Marc, I understand where you are coming from, however it is not from the same place that the luxury goods customer is coming from. If the apparel industy had customers half as knowlegeable as us, they go out of business.. Perceived value is what sells luxury products, not ACTUAL value.
Anathema as this may be to members of this forum, the vast majority of whom have, by virtue of their readership, an infinitely greater knowledge than the average luxury clothing consumer, Mike C. is 99.9% correct. My sole disagreement with Mike's entire statement (see Page 5) is one of implication, not fact. I would disagree that the implication that the perceived value of luxury goods is greater than the actual in all cases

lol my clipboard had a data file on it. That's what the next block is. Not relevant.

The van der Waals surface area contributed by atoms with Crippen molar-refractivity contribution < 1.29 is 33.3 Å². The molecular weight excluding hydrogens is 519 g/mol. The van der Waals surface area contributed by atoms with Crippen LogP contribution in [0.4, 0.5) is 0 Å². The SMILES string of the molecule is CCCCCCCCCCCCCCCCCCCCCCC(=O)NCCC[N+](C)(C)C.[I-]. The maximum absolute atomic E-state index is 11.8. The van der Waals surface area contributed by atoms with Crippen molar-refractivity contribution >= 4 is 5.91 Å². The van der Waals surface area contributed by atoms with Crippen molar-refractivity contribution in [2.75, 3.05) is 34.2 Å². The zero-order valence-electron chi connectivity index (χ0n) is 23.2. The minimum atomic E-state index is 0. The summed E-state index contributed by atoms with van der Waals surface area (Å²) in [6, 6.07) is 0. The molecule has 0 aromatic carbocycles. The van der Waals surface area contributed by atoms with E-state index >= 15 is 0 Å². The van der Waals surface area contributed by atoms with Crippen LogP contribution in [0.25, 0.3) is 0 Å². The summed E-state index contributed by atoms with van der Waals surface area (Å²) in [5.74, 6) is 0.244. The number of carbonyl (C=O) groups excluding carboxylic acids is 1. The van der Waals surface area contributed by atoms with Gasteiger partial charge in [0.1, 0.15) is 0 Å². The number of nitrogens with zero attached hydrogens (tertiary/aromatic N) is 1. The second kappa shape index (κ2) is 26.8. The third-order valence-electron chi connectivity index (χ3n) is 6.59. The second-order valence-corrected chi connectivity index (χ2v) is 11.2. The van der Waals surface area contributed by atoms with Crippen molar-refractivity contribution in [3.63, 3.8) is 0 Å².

is veracious. In the instance of certain bespoke makers - and perhaps a few non-bespoke makers as well - the perceived and actual values are equal.
Dude, the reason I appreciate Vass is BECAUSE of the value proposition and the sensible pricing.
On the other side of the coin, this proposition is 50% ... wrong. Value proposition, yes, but Vass (V-ahhh-shhh) shoes are not sensibly priced. They are, in relation to the market niche they occupy, significantly underpriced. One merely has to look at the two simple driving forces behind this to understand: 1] Hungary has a great tradition of shoemaking. Hence, it has a long history of breeding shoemakers. Shoemakers are remunerated according to the laws of supply and demand and 2] Given the bettering but still tenuous economic realities of the countries of the F.S.U., the demand is not strong enough to meet the supply. Thus the prices of Vass remain below that of the other makers of shoes on the level of Vass ... not sensibly priced but greatly underpriced.